• When linked with employee share plans, a self invested personal pension (Sipp) can boost pension pots by thousands of pounds because shares from approved schemes can be rolled over into the pension, tax-free.
• Employees in share incentive plans (Sip) can move their shares tax free into a Sipp when their Sip matures. Employees in a sharesave can do so with only capital gains tax to pay.
• Once the shares are in the pension, there’s no income tax to pay on dividends nor capital gains tax to pay if an employee decides to sell. The shares follow the same rules as other pension assets: they can be sold and the proceeds used to buy alternative pension assets, but they cannot be moved out of the pension before the employee’s retirement date,
• Senior executives who have a shareholding requirement can put the shares into the Sipp in a tax-efficient way.
Getting employees to save for their retirement isn’t easy at the best of times, but when share prices are in free fall, and any investment in the pension could be worth less tomorrow, it’s nigh-on impossible. Employers can, however, make one change to the package that will not only boost employee pension contributions, but will also make employee share ownership more attractive, and give employees a tax saving into the bargain. That change is the introduction of a group self invested personal pension (Sipp), which when linked with employee share schemes, can boost the pension pot by thousands.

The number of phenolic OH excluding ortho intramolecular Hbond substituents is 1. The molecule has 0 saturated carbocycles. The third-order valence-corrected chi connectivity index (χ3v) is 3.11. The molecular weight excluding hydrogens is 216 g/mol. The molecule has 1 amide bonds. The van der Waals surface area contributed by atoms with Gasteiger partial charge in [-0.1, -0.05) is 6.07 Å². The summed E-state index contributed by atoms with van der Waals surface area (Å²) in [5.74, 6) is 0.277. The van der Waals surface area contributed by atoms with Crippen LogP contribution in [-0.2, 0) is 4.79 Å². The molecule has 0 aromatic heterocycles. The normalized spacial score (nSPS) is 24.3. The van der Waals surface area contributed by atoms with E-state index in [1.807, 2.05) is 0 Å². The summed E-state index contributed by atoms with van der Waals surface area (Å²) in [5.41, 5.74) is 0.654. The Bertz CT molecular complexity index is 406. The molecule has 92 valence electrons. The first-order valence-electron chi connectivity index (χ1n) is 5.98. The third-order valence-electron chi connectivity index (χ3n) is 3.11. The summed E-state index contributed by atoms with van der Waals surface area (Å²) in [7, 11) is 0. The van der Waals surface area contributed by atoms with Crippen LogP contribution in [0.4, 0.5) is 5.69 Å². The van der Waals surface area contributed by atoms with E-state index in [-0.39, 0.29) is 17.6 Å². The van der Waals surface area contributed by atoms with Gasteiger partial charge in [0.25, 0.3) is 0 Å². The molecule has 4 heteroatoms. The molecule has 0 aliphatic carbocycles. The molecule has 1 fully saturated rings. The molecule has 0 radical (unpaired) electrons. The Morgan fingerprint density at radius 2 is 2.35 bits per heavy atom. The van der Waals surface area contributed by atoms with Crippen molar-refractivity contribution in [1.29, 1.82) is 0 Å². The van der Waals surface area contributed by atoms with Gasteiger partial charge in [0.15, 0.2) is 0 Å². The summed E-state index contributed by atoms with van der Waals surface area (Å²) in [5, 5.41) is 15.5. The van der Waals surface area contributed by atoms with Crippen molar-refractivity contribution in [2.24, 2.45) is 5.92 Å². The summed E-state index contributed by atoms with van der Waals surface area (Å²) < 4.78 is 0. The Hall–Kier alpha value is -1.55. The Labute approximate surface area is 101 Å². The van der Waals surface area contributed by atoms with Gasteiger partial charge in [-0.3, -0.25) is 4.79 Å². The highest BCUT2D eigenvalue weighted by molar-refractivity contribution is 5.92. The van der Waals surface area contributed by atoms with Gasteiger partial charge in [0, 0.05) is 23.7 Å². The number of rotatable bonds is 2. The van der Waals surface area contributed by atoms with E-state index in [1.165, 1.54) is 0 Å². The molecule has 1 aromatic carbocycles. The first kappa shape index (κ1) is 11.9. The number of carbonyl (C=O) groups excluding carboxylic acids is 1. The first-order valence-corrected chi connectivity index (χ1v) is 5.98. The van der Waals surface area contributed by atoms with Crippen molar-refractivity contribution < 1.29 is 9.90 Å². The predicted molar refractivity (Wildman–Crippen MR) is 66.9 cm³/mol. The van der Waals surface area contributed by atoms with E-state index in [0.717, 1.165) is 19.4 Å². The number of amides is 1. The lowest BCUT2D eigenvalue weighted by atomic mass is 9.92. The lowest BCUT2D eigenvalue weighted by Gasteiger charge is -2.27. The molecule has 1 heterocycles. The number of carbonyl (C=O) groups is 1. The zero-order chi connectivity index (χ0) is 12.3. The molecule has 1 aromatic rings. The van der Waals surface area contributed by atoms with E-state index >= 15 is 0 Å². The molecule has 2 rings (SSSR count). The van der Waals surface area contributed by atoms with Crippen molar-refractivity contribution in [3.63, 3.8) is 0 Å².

The difference from a GPP is that they allow much broader investments, including single company shares. This means that shares from approved schemes can be rolled over into the pension, tax-free. So any employee in a share incentive plan (Sip) can move their shares into a pension when their scheme matures, tax-free, and any employee in a sharesave can do so with only capital gains tax to pay.
Now, admittedly this isn’t much use for sharesave at the moment, because as Jackie Holmes, a senior consultant with Watson Wyatt points out: “Most share options are underwater, so most employees are just taking the cash.” It’s the link with a Sip that has potential. “It is one of the key drivers of Sipp growth,” says Steve Langmead, a consultant with Mercer HR Consulting.
Holmes explains: “The key thing with a Sip is you are getting tax relief when you initially invest the money, as you buy it before tax and National Insurance. Then when you roll it into a pension you get another round of tax relief. It’s treated like any other pension contribution, and attracts relief at the employee’s marginal rate – whether that’s basic or higher rate. It’s a double-whammy. Once the shares are in the pension, there’s no income tax on dividends or capital gains tax if you decide to sell.” [see box left].
For higher-rate tax payers there’s a chance to get an immediate benefit from that tax relief too. Dave Petchey, group Sipp business development manager for Hargreaves Lansdown, says: “The scheme will refund the basic rate, but the extra has to be claimed by the individual through the tax return. That portion of the tax relief is offset against any tax liability in that year, providing an immediate benefit.”
There are also additional advantages for senior executives who are compelled to hold shares in the company. Holmes says: “Senior executives may have a shareholding requirement, so putting it into the pension serves the purpose and allows them to do it in a tax-efficient way.”
And while the employee takes advantage of tax relief, there are benefits for employers too. Perhaps the biggest is the boosting of retirement saving, helping to ensure that when it’s time for employees to stop work, they will be able to afford to do so. The boost to savings can be massive. When Henderson Global Investors set up a Sipp for its maturing sharesave, for example, 150 employees set up a pension and transferred in the proceeds of the share scheme. It resulted in additional pension contributions of just over £3 million.